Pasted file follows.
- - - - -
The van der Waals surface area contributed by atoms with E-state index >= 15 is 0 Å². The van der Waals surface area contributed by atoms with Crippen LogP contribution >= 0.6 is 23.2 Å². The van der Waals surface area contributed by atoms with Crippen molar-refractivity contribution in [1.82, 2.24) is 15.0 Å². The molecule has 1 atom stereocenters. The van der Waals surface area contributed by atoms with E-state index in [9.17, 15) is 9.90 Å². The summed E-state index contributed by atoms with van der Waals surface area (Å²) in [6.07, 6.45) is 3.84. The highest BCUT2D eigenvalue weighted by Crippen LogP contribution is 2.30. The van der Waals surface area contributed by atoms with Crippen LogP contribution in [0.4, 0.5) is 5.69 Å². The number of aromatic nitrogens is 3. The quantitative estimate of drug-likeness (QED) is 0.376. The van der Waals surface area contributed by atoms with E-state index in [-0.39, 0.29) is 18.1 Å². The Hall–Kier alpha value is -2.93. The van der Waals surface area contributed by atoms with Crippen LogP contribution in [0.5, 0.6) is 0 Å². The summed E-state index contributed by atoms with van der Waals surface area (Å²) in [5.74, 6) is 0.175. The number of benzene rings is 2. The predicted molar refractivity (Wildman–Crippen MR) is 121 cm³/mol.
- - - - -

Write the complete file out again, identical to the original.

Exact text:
The van der Waals surface area contributed by atoms with E-state index >= 15 is 0 Å². The van der Waals surface area contributed by atoms with Crippen LogP contribution >= 0.6 is 23.2 Å². The van der Waals surface area contributed by atoms with Crippen molar-refractivity contribution in [1.82, 2.24) is 15.0 Å². The molecule has 1 atom stereocenters. The van der Waals surface area contributed by atoms with E-state index in [9.17, 15) is 9.90 Å². The summed E-state index contributed by atoms with van der Waals surface area (Å²) in [6.07, 6.45) is 3.84. The highest BCUT2D eigenvalue weighted by Crippen LogP contribution is 2.30. The van der Waals surface area contributed by atoms with Crippen LogP contribution in [0.4, 0.5) is 5.69 Å². The number of aromatic nitrogens is 3. The quantitative estimate of drug-likeness (QED) is 0.376. The van der Waals surface area contributed by atoms with E-state index in [-0.39, 0.29) is 18.1 Å². The Hall–Kier alpha value is -2.93. The van der Waals surface area contributed by atoms with Crippen LogP contribution in [0.5, 0.6) is 0 Å². The summed E-state index contributed by atoms with van der Waals surface area (Å²) in [5.74, 6) is 0.175. The number of benzene rings is 2. The predicted molar refractivity (Wildman–Crippen MR) is 121 cm³/mol.